Health officials say young people in South Dakota are using and abusing drugs and alcohol as early as 4th and 5th grade. In an effort to better understand why, local professionals are working inside schools and talking with students about coping with life¹s problems without turning to drugs and alcohol. Lifeways is a non-profit agency that is addressing the issue of juvenile substance abuse, the reasons behind it, and how to prevent it.
Kids face a variety of problems growing up. They may be overweight and bullied at school. They can be teased about their looks or their clothes - they may even be abused or neglected at home. But whatever the problem may be - young people need a way to cope with their problems.
Local substance abuse professionals say they are finding that young South Dakotans are using drugs and alcohol as a way to cope.
“One of the top reasons was to deal with stress, to cope with family problems. Many of them had had childhood traumas that they were either in the middle of experiencing or had experienced – they don't have those coping skills. Children are not born with coping skills, we learn them. That's why they use substances. They're not just using substances to rebel - although that can be connected at times - the primary reason why kids are reporting they use is to cope with problems,” says Wilkinson-Smith.
Paula Wilkinson-Smith is the Executive Director of Lifeways – a non-profit alcohol and drug prevention, intervention, and out-patient counseling agency. She says Lifeways' mission is to reduce or eliminate the use of substances by young people, or at least delay usage until adulthood.
Wilkinson-Smith says Lifeways has a presence in schools across the state and is in all Rapid City public middle and high-schools. She says her agency offers resources like counseling and support to students that are struggling with problems.
“There are three-hundred-sixty-five Americans that die every day because of alcohol and drug abuse. We don't talk about this anymore at times because I think people are kind of numbed-out to it. But the truth is - it's still here and it's a serious, serious issue in our communities and schools,” says Wilkinson-Smith.
Wilkinson-Smith says Lifeways' goal is to educate young people on healthy alternatives to coping with stress, like taking part in a hobby or doing other stress-relieving activities - instead of turning to drugs and alcohol.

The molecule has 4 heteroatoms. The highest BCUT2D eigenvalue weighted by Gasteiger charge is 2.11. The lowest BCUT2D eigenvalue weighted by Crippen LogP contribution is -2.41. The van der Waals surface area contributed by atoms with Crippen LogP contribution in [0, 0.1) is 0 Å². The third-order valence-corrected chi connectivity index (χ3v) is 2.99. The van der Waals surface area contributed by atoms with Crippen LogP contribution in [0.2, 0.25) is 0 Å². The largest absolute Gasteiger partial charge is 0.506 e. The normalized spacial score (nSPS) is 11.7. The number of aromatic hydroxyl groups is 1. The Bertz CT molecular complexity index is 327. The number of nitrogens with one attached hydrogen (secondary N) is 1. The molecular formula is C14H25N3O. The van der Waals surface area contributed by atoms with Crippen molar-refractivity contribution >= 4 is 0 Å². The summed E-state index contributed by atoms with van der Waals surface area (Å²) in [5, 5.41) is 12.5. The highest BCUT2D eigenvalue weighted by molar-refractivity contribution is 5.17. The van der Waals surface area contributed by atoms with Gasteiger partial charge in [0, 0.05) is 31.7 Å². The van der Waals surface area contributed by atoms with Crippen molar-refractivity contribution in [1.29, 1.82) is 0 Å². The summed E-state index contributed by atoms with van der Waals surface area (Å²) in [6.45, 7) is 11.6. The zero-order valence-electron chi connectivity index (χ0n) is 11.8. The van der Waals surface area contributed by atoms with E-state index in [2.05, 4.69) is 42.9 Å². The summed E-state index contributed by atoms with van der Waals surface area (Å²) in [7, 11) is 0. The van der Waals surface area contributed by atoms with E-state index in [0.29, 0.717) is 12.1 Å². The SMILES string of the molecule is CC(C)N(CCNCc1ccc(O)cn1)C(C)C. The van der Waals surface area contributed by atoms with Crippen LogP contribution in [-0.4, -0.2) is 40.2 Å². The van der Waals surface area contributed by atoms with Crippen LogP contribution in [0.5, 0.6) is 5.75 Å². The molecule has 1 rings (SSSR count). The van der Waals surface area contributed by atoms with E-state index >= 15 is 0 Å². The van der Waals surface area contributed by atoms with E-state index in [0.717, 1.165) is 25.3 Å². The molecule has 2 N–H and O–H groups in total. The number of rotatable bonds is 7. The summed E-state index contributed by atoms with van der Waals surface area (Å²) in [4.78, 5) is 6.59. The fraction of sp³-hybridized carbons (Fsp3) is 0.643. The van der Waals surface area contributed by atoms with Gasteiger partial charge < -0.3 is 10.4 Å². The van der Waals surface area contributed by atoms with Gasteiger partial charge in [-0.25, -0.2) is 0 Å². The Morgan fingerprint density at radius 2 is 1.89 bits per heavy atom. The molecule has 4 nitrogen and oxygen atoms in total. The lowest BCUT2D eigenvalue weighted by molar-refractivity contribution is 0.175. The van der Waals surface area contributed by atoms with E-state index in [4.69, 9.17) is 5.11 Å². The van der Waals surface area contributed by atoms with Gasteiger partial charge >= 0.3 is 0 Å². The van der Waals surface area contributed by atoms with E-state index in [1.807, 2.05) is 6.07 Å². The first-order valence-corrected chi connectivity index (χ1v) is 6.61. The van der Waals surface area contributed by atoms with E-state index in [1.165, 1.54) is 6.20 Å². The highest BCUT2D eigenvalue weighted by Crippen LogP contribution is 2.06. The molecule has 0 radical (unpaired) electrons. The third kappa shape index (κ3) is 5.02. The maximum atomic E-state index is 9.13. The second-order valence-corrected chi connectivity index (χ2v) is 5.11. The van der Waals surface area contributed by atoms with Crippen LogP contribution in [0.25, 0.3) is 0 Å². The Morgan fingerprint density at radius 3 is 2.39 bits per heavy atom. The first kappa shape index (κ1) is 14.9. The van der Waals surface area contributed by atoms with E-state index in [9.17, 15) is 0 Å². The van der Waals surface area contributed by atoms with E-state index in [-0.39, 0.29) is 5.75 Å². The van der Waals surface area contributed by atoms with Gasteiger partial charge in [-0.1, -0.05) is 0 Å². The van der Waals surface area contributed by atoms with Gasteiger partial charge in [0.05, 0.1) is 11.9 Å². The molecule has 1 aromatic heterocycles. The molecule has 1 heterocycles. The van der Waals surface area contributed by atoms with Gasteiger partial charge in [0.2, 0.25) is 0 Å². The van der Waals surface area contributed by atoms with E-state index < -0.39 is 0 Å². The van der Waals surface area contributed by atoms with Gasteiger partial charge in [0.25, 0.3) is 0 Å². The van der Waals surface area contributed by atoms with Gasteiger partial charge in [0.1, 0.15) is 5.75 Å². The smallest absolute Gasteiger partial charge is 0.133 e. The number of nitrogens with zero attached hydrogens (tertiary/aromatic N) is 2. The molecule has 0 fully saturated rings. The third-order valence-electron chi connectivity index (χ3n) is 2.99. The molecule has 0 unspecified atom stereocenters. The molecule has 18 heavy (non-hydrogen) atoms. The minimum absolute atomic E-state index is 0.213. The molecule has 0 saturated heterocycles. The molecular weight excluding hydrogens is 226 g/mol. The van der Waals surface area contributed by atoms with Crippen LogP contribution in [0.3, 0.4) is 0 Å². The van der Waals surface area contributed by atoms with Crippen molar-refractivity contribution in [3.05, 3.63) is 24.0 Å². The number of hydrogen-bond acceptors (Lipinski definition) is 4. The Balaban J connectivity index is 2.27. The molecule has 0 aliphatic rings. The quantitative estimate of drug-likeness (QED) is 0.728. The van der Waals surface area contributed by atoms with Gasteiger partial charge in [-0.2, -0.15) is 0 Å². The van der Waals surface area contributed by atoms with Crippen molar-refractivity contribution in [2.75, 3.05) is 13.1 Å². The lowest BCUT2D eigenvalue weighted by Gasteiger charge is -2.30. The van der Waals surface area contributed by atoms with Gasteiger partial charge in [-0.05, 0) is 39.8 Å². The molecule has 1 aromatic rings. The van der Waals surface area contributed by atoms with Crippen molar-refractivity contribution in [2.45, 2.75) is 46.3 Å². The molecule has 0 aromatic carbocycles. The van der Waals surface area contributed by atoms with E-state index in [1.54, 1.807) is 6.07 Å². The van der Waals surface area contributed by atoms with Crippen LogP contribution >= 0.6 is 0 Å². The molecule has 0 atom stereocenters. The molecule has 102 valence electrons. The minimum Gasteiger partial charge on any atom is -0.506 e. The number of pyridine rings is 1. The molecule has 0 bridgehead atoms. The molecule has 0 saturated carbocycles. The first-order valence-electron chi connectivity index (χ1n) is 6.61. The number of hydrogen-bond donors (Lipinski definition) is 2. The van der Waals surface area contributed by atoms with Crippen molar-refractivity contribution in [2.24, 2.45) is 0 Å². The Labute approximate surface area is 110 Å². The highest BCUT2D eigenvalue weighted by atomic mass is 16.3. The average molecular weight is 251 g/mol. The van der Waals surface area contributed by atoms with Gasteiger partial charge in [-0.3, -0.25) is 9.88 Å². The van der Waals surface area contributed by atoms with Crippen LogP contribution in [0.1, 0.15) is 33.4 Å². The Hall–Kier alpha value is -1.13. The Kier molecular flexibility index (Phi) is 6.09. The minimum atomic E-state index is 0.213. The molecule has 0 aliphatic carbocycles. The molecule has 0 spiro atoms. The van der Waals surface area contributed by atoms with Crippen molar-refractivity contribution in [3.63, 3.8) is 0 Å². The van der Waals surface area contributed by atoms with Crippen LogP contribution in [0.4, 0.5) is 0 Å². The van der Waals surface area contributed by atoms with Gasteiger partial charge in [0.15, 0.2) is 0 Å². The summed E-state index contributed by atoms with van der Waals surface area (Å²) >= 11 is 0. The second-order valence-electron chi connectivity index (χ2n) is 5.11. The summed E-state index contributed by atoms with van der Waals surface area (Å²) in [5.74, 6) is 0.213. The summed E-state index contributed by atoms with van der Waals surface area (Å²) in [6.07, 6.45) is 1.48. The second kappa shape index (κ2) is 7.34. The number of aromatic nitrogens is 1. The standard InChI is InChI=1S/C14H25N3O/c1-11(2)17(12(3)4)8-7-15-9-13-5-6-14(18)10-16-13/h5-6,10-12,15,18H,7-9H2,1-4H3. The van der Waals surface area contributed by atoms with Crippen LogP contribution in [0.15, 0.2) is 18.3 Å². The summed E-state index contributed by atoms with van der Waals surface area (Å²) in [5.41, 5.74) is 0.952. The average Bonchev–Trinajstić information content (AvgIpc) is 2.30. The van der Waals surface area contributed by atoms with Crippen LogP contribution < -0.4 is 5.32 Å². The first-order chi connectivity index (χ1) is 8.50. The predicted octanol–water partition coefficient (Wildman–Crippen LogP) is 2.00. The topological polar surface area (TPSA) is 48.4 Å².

Chelle Sorensen-Schescik also works with teens to help find them healthy coping mechanisms. She is the Chemical Dependency Counselor for Lifeways at Central High School in Rapid City.
Sorensen-Schescik says she'll work with any student that wants help coping. She also works with students that have been referred to her from the state's Department of Corrections and Teen Court.
“Those kids may have already started experimenting or they may be at a point in time where they really are an intervention kiddo and actually need some pretty intense services. We do everything up until we're knocking on the door of treatment,” says Sorensen-Schescik.
Sorensen-Schescik says she does all she can to divert young people from choosing alcohol and drugs as a means of coping. But, she says substance abuse and addiction among minors is still prevalent in South Dakota communities. She says parents can help their kids decide not to use drugs or alcohol by taking a firm stance and insisting they abstain altogether.
“A zero-tolerance policy has been scientifically proven to reduce use in adolescence. So my biggest enemy in making any progress when it comes to prevention is the permissive attitudes about using - and that's a community issue, that's a parent issue, that is a national issue,” says Sorensen-Schescik.
Sorensen-Schescik says contemporary American society is often ambiguous about their stance on drug and alcohol use, and kids don't always get a clear message. She also says many kids don’t have a support system.
“A lot of our kids just lack confidence. You know they don't have anyone telling them that they're amazing and that they're talented and that they can go somewhere. So a lot of times it just takes trying to work with them on that self-esteem piece and just giving them permission to dream big and get excited - because they don't have anyone telling them that they can,” says Sorensen-Schescik.
Sorensen-Schescik says addiction has no boundaries when it comes to race or socioeconomic status.
“I say all the time that I may have a kiddo on one side of town who has a parent that is an alcoholic that lives in public housing and is on food stamps, but I have another kiddo whose dad's a lawyer who’s an alcoholic and sitting in a suit. It just looks different, but it is the same exact thing,” says Sorensen-Schescik.
Health officials say parents play a large role in whether their children will use drugs and alcohol to cope as adolescents. Lifeways Director Paula Wilkinson-Smith says parental guidance is an effective deterrent.
“Kids whose parents are clearly setting boundaries and rules surrounding dangerous issues such as substance abuse, kids whose parents clearly talk to them about that, are less likely to use substances. It's just absolutely that way in our research. It's a national finding also, so it's nothing that's just in Rapid City, it really is that young people want their parents involved in their lives,” says Wilkinson-Smith.
Wilkinson-Smith says kids don't want to be controlled, but they actually do want rules, they do want structure - they actually want their parents around.
She says Lifeways is there to help kids while they're at school - a time when parents may not be able to be there. She says learning to cope at a younger age will make them more successful as adults.